NHTSA data shows that seat belt use is higher among females than males. In fact, nearly twice as many males were killed in crashes as compared to females in 2021. Of the males killed in crashes during that same year, more than half (54%) were unrestrained. For females killed in crashes, 42% were not buckled up.
“If the enforcement effort alerts people to the dangers of unrestrained driving, we’ll consider our mission to be a success,” said Jefferson County Sheriff Ben Flint. “If you know a friend or a family member who does not buckle up when they drive, please ask them to consider changing their habits. Help us spread this lifesaving message before one more friend or family member is killed as a result of not buckling up. Seat belts save lives, and everyone — front seat and back, child and adult — needs to remember to buckle up.”
Since the “Click It or Ticket” initiative began more than 20 years ago, seat belt use has gone up 30% in Indiana to 92.9%, which is slightly higher than the national average of 91.6%.
Research has repeatedly demonstrated the safety benefits of seat belts and the dangerous consequences when people choose not to use them. Buckling up can reduce the risk of injury or death in a crash by up to 65%. Without a seat belt fastened, people can be ejected from a vehicle and killed, and that risk increases if the driver is speeding or impaired.
Tragically, vehicle collisions continue to be a leading cause of death for children ages 1 to 13, and NHTSA data shows that approximately 46% of all car seats are being used incorrectly. Parents and caregivers who do not buckle up are more likely to have kids who are improperly restrained.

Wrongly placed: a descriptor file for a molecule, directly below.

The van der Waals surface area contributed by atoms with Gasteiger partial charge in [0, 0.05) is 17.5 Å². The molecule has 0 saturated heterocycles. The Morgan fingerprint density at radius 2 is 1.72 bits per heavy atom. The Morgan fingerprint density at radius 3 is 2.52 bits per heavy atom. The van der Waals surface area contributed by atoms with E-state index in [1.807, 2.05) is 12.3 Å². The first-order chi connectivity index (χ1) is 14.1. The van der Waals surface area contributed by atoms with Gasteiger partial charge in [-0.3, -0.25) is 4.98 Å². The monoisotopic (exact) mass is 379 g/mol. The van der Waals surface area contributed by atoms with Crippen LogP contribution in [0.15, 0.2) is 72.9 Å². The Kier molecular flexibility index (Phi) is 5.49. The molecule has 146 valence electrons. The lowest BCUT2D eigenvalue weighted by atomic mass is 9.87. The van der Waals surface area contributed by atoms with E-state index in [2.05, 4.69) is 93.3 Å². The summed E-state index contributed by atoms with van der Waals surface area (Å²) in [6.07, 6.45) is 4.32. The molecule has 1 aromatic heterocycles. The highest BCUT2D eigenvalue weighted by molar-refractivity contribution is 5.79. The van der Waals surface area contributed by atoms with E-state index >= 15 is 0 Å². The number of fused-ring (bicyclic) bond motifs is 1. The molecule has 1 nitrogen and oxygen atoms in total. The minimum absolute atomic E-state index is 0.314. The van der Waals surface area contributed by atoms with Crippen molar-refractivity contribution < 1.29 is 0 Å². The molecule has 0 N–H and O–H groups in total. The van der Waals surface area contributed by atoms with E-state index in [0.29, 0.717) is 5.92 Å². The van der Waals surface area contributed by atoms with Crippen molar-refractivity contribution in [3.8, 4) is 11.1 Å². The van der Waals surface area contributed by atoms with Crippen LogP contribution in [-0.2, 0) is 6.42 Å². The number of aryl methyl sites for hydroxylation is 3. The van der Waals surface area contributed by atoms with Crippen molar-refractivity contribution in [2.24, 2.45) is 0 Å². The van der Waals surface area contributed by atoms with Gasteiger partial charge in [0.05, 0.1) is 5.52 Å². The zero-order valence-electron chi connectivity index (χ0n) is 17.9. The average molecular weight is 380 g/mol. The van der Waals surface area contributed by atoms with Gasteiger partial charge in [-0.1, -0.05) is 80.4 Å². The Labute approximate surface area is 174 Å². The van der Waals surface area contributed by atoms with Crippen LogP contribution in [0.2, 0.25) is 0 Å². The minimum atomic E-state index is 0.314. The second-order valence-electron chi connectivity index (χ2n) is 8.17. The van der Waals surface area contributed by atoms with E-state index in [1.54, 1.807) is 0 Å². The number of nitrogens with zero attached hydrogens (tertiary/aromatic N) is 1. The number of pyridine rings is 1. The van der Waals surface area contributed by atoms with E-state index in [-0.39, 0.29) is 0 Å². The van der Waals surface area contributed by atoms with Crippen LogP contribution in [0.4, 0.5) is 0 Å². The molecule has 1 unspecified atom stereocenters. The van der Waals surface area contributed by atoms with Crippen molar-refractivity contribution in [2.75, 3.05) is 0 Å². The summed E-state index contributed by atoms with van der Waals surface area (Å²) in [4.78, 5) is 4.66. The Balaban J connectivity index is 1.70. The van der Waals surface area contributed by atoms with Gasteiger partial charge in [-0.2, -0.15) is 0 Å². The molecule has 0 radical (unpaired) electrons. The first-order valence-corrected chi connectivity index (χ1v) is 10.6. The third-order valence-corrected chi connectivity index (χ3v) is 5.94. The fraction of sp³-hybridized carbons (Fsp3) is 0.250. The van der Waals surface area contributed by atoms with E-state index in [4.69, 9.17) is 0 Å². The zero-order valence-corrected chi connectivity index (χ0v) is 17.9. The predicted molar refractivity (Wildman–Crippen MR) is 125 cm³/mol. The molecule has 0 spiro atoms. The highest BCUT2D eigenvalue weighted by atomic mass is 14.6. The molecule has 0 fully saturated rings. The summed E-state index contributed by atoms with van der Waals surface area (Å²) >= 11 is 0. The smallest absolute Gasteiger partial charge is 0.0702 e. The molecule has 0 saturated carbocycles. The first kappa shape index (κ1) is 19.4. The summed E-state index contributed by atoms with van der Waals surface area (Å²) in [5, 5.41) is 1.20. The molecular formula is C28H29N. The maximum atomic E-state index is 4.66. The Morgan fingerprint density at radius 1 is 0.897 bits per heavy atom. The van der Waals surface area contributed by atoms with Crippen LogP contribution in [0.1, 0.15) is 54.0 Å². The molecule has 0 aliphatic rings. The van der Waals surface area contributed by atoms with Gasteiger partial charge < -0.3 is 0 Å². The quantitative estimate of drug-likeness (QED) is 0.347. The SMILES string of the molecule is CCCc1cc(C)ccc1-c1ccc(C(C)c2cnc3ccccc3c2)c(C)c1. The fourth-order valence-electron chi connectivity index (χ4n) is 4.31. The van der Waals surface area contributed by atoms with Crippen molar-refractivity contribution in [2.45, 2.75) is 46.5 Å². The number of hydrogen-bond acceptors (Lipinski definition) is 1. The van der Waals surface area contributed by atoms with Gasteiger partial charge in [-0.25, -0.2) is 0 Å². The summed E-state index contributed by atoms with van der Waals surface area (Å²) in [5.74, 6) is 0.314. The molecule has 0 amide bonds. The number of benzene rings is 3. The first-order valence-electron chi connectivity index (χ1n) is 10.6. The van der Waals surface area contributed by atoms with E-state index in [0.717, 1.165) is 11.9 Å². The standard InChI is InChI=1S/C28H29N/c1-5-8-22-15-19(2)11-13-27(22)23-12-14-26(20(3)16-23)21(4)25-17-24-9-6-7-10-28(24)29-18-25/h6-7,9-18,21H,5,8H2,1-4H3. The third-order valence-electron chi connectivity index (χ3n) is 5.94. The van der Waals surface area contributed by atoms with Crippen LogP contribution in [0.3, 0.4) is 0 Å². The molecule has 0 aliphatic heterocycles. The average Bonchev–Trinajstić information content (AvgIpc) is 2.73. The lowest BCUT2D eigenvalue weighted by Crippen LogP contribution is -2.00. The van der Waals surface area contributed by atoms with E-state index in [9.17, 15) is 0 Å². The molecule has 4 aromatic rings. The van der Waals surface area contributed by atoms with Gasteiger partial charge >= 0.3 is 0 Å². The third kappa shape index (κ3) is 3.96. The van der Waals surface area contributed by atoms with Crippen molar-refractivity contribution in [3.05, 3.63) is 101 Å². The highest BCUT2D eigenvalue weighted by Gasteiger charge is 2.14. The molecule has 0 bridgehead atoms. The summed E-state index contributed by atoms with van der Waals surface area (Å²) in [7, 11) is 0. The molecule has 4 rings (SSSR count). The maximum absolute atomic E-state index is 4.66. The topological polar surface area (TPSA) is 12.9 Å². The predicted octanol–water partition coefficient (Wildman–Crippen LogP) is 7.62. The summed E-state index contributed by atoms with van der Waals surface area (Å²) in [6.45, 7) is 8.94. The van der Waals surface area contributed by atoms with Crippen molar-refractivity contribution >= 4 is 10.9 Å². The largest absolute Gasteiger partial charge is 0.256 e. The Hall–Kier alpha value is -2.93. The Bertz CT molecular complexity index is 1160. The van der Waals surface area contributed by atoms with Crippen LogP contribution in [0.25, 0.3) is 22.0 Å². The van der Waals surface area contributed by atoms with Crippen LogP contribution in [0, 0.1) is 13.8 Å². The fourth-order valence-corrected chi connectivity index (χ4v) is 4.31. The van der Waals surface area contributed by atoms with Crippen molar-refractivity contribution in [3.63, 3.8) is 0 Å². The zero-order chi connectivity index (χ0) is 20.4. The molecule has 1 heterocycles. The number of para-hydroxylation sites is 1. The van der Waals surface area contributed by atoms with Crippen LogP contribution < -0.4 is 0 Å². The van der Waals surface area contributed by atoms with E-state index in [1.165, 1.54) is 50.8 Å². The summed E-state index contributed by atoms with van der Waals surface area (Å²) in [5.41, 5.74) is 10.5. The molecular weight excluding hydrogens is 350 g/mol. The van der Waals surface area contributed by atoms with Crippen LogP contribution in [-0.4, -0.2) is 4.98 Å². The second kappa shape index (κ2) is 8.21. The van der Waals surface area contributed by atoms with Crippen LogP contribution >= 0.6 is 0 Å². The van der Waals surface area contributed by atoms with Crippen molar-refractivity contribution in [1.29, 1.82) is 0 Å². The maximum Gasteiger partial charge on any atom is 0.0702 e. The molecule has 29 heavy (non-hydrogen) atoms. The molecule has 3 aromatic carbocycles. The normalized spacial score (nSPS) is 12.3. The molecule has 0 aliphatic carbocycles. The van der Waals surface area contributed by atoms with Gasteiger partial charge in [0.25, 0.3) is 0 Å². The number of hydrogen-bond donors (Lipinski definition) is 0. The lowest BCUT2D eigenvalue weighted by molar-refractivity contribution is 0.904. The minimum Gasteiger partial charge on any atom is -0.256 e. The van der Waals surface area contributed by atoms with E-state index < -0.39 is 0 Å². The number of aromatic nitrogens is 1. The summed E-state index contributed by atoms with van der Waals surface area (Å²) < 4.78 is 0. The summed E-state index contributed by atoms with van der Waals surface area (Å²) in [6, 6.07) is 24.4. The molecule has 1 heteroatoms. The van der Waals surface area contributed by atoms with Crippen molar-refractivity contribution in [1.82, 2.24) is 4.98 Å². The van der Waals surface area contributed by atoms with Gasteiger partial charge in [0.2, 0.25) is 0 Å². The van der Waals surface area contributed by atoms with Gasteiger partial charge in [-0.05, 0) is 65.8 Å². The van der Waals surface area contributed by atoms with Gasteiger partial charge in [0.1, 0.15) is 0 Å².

"The loss of a child due to inadequate vehicle safety measures is a tragedy. However, it is also preventable," said Jim Bryan, ICJI Traffic Safety Director. "We owe it to our children to prioritize their safety and take every necessary precaution when it comes to their well-being.”
Indiana law requires the driver and all passengers to buckle up. Children under age eight must be properly restrained in a child car seat or booster seat according to the child restraint system manufacturer’s instructions.
Parents and caregivers are encouraged to make sure children are in the right car seat and that it’s used correctly and properly installed. Resources can be found at www.nhtsa.gov/TheRightSeat. To schedule an appointment with a certified car seat safety technician at one of Indiana’s fitting stations, visit on.in.gov/SafeKids.
For more information on the Click It or Ticket mobilization, please visit NHTSA.gov/ciot.
About the Indiana Criminal Justice Institute
The Indiana Criminal Justice Institute (ICJI) is the state planning agency for criminal justice, juvenile justice, traffic safety and victim services. ICJI is designated as the state administering agency for distribution of federal funds and as the state Statistical Analysis Center for research. ICJI is responsible for coordinating and collaborating with local, state and federal entities to identify, assess, plan, resource and evaluate new and emerging issues facing the criminal justice and public safety spectrum. Visit www.cji.in.gov to learn more about the agency.